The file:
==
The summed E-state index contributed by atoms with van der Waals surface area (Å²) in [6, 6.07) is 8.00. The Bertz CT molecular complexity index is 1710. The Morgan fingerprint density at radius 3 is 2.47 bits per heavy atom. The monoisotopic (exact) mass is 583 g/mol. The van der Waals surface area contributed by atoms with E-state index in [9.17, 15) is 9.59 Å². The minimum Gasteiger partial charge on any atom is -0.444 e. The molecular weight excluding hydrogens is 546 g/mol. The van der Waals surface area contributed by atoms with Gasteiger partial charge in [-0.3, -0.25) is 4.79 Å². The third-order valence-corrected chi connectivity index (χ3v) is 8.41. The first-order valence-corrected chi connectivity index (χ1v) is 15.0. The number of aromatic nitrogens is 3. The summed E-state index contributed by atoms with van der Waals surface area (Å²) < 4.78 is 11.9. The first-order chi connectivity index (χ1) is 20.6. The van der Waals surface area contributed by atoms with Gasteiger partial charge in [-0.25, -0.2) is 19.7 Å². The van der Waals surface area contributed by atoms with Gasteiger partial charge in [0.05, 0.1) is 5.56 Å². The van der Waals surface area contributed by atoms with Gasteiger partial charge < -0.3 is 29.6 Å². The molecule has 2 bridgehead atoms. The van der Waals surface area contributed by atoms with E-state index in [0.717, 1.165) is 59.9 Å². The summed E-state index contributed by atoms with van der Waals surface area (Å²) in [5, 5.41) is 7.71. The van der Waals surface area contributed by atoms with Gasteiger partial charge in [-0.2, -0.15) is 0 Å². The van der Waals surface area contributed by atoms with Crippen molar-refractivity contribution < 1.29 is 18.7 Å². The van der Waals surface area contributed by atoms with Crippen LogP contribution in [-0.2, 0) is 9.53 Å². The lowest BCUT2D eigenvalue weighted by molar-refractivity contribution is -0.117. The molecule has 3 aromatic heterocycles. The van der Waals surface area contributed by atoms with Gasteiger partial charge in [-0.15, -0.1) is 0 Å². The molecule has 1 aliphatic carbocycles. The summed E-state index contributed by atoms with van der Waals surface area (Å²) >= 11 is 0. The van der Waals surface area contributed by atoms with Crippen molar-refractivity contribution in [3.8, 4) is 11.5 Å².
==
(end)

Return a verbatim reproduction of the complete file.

The summed E-state index contributed by atoms with van der Waals surface area (Å²) in [6, 6.07) is 8.00. The Bertz CT molecular complexity index is 1710. The Morgan fingerprint density at radius 3 is 2.47 bits per heavy atom. The monoisotopic (exact) mass is 583 g/mol. The van der Waals surface area contributed by atoms with E-state index in [9.17, 15) is 9.59 Å². The minimum Gasteiger partial charge on any atom is -0.444 e. The molecular weight excluding hydrogens is 546 g/mol. The van der Waals surface area contributed by atoms with Gasteiger partial charge in [-0.3, -0.25) is 4.79 Å². The third-order valence-corrected chi connectivity index (χ3v) is 8.41. The first-order valence-corrected chi connectivity index (χ1v) is 15.0. The number of aromatic nitrogens is 3. The summed E-state index contributed by atoms with van der Waals surface area (Å²) < 4.78 is 11.9. The first-order chi connectivity index (χ1) is 20.6. The van der Waals surface area contributed by atoms with Gasteiger partial charge in [-0.25, -0.2) is 19.7 Å². The van der Waals surface area contributed by atoms with Gasteiger partial charge in [0.05, 0.1) is 5.56 Å². The van der Waals surface area contributed by atoms with Gasteiger partial charge < -0.3 is 29.6 Å². The molecule has 2 bridgehead atoms. The van der Waals surface area contributed by atoms with E-state index in [0.717, 1.165) is 59.9 Å². The summed E-state index contributed by atoms with van der Waals surface area (Å²) in [5, 5.41) is 7.71. The van der Waals surface area contributed by atoms with Gasteiger partial charge in [-0.2, -0.15) is 0 Å². The van der Waals surface area contributed by atoms with Crippen molar-refractivity contribution < 1.29 is 18.7 Å². The van der Waals surface area contributed by atoms with Crippen LogP contribution in [-0.2, 0) is 9.53 Å². The lowest BCUT2D eigenvalue weighted by molar-refractivity contribution is -0.117. The molecule has 3 aromatic heterocycles. The van der Waals surface area contributed by atoms with Gasteiger partial charge in [-0.15, -0.1) is 0 Å². The molecule has 1 aliphatic carbocycles. The summed E-state index contributed by atoms with van der Waals surface area (Å²) >= 11 is 0. The van der Waals surface area contributed by atoms with Crippen molar-refractivity contribution in [3.8, 4) is 11.5 Å².